“Oh Grandma, what big childcare responsibilities you’ve got…” article banner image

Grandma in Little Red Riding Hood had it tough, but the current legal framework means that other grandparents have a difficult time too, in a legal system that can be as sympathetic as the Big Bad Wolf.

Grandparents with grandchild

Many grandparents play a vital role in looking after their grandchildren and form close bonds with them. One in four working families depends on grandparents for childcare. The Children Act now includes a presumption that (unless it can be shown otherwise) the involvement of both parents in a child’s life is best.

But what about grandparents? Sadly they have no automatic legal “rights”: there is no presumption that it is best for a grandparent to continue to be involved in a child’s life. In fact, they don’t even have the right to ask for help from the courts (whereas parents automatically do). First, they have to get the court’s permission even to make an application.

In order to decide whether to grant permission, the court will look, amongst other things, at the sort of order the grandparent wants to get, their connection with their grandchild, and whether the application itself might upset their grandchild to the point where he or she is harmed by it. The result is that grandparents will have to go through a court hearing (usually with the child’s parents present) to decide about permission.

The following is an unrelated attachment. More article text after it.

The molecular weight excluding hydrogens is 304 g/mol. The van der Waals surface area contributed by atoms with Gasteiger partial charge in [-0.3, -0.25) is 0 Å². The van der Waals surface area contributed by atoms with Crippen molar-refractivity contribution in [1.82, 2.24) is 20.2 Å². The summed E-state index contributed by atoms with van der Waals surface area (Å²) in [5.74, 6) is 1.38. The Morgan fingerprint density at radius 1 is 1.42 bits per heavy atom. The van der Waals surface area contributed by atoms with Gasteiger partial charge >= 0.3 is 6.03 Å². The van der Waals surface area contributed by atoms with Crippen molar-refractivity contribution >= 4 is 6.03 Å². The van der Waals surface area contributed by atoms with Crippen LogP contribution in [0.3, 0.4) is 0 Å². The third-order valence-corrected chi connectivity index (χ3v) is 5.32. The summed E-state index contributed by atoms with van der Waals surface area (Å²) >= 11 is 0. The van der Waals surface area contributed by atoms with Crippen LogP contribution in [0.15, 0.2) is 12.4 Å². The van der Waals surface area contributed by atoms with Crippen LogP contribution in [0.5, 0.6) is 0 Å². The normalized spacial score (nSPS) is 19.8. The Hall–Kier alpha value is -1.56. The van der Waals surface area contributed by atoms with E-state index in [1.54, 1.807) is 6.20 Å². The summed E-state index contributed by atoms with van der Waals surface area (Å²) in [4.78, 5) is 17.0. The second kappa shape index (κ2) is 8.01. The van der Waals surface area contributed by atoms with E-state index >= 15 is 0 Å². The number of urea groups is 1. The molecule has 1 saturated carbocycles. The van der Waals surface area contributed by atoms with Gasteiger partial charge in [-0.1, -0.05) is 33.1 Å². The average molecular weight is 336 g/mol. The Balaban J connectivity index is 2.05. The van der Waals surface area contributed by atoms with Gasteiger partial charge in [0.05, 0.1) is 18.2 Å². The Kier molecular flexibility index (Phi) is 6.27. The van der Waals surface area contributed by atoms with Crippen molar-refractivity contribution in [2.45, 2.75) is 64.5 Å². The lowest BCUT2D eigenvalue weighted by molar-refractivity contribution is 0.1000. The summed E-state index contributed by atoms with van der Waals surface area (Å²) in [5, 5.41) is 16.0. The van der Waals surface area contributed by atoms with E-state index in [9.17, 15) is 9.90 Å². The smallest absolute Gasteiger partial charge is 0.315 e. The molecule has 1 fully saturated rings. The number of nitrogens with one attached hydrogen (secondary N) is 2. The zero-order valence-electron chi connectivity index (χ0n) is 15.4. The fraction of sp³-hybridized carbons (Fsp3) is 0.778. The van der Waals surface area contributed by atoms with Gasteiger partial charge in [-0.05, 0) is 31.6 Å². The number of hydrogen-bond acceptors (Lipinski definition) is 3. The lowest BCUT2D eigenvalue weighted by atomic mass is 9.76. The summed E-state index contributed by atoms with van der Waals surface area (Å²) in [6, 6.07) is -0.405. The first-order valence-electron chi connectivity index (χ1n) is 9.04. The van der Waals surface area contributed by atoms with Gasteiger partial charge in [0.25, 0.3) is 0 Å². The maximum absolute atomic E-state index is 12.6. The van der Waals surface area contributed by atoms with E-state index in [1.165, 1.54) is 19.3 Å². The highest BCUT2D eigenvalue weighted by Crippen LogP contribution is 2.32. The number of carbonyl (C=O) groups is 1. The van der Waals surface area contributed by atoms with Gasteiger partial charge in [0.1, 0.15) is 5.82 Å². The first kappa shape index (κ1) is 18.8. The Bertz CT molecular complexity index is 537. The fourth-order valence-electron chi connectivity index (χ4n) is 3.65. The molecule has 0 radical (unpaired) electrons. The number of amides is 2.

If they are successful, a court will go on to ask what is best for their grandchild, and consider what Child Arrangements Order is appropriate. It can be slow and costly both financially and emotionally. Grandparents may not get eaten by the system, but sometimes it can feel a bit like it.

There are ways of avoiding the court process: mediation can work well; or agreeing to see a grandchild when he or she sees mum or dad; or choosing to remain neutral in a dispute between a child’s parents so that you are not punished by association by the withdrawal of contact.

When problems arise it’s important to get good quality advice at an early stage from an experienced and child-focussed solicitor. Not a woodcutter!

The team was named Private Client and Family Law Team of the year at the British Legal Awards 2013. Jo is rated as a ‘Leader in his field’ by independent legal guide Chambers. To contact Jo, please call 01872 265100, email family.truro@stephens-scown.co.uk or visit www.stephens-scown.co.uk